And where is the US national policy making design a priority for the American economy?
The New York Times is reporting the following “good news.”
Trade Deficit Peaks and Declines, but It Remains Huge – New York Times:
After years of deterioration, the United States trade deficit appears to have finally peaked and started to decline.
To be sure, the government reported this week that for all of 2006 the trade deficit in goods rose 7 percent, to a record $818 billion. But as a percentage of gross domestic product, the figure was virtually unchanged at 6.2 percent.
A sign of improvement is that exports of United States goods were up 14.5 percent in 2006, while imports rose 10.9 percent. It was the first time since 1997 that exports rose more rapidly than imports, and it was the biggest rise in exports since 1988.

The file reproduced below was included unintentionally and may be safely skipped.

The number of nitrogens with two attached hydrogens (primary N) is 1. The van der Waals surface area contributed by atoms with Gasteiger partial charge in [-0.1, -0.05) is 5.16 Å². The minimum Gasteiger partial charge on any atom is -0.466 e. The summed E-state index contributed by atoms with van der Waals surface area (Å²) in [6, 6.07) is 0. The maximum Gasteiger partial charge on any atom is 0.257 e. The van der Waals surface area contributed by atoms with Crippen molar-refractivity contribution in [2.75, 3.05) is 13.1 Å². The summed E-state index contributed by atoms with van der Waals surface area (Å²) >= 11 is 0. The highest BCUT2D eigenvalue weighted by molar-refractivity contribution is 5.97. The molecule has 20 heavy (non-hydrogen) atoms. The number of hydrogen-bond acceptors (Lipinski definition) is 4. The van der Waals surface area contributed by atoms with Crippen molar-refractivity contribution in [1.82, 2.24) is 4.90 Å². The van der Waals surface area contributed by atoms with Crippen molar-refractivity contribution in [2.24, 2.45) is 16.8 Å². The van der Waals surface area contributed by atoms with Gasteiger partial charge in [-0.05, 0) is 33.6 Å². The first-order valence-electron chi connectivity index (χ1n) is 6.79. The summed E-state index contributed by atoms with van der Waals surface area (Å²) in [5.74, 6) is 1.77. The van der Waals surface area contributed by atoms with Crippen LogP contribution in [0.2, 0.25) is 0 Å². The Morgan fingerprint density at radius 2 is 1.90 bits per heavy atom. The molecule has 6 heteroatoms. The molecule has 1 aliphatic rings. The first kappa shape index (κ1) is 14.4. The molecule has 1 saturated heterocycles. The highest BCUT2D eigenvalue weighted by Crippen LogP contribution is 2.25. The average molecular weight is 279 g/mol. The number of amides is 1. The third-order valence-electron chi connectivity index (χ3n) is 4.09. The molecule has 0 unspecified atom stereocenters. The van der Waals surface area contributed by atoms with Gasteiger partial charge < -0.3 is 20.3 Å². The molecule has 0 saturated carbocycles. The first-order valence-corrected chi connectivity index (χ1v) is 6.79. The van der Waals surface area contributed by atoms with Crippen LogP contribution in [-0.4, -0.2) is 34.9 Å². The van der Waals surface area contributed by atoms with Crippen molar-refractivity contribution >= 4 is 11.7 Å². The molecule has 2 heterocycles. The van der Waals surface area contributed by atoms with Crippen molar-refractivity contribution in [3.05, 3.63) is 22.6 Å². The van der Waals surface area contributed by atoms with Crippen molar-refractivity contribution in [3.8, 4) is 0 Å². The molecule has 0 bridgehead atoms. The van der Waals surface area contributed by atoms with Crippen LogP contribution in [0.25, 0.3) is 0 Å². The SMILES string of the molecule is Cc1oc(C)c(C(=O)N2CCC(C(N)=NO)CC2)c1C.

However, if you look closely at the charts there is little to be optimistic about. Many have latched on to the fact that petroleum is a large part of the deficit. But as the chart shows, 2/3 of the deficit is non-petroleum. So even if we were completely in balance on oil, we would still be running about a $45 to $50 billion deficit every month — roughly 4% of GDP. Likewise China. If we had a balance with China, our goods trade deficit would still be $600 billion.
Trade theorists tell us it is wrong to focus on any one bilateral deficit – such as US-China. The way multilateral trade works, we are told, is a deficit with one country can be made up with a surplus in our trade with another. But, there is no region of the world with whom we are running a surplus — and very few countries.
Likewise, we are told that currency changes work. But look at our trade with the Euro zone (after a decline in the dollar versus the euro — see Trade Deficit Stubbornly Defies the Dollar’s Slide – New York Times). With that decline, our deficit has stabilized at $91 billion. We had to have a major decline in the dollar just to stop the acceleration of the deficit. How much further does it have to decline in order to get back to balance?